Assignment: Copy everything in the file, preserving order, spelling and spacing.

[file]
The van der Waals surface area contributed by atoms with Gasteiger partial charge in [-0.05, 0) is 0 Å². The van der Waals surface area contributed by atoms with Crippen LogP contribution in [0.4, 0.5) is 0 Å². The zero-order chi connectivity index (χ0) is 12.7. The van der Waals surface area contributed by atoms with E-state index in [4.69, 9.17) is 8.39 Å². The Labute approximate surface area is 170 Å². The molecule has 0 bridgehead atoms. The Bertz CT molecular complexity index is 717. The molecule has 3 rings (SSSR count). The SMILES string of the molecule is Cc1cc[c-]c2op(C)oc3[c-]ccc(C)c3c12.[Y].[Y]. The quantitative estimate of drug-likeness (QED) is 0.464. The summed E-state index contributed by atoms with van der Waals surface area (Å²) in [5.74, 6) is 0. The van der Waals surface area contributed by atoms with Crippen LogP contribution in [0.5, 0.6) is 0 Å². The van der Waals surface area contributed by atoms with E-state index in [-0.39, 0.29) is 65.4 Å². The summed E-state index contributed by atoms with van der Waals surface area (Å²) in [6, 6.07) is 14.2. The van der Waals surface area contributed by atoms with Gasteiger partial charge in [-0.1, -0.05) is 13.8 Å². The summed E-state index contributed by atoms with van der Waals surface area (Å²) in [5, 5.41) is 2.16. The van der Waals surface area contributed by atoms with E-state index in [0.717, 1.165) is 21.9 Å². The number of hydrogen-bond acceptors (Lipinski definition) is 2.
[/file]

The van der Waals surface area contributed by atoms with Gasteiger partial charge in [-0.05, 0) is 0 Å². The van der Waals surface area contributed by atoms with Crippen LogP contribution in [0.4, 0.5) is 0 Å². The zero-order chi connectivity index (χ0) is 12.7. The van der Waals surface area contributed by atoms with E-state index in [4.69, 9.17) is 8.39 Å². The Labute approximate surface area is 170 Å². The molecule has 0 bridgehead atoms. The Bertz CT molecular complexity index is 717. The molecule has 3 rings (SSSR count). The SMILES string of the molecule is Cc1cc[c-]c2op(C)oc3[c-]ccc(C)c3c12.[Y].[Y]. The quantitative estimate of drug-likeness (QED) is 0.464. The summed E-state index contributed by atoms with van der Waals surface area (Å²) in [5.74, 6) is 0. The van der Waals surface area contributed by atoms with Crippen LogP contribution in [0.5, 0.6) is 0 Å². The van der Waals surface area contributed by atoms with E-state index in [-0.39, 0.29) is 65.4 Å². The summed E-state index contributed by atoms with van der Waals surface area (Å²) in [6, 6.07) is 14.2. The van der Waals surface area contributed by atoms with Gasteiger partial charge in [-0.1, -0.05) is 13.8 Å². The summed E-state index contributed by atoms with van der Waals surface area (Å²) in [5, 5.41) is 2.16. The van der Waals surface area contributed by atoms with E-state index in [0.717, 1.165) is 21.9 Å². The number of hydrogen-bond acceptors (Lipinski definition) is 2.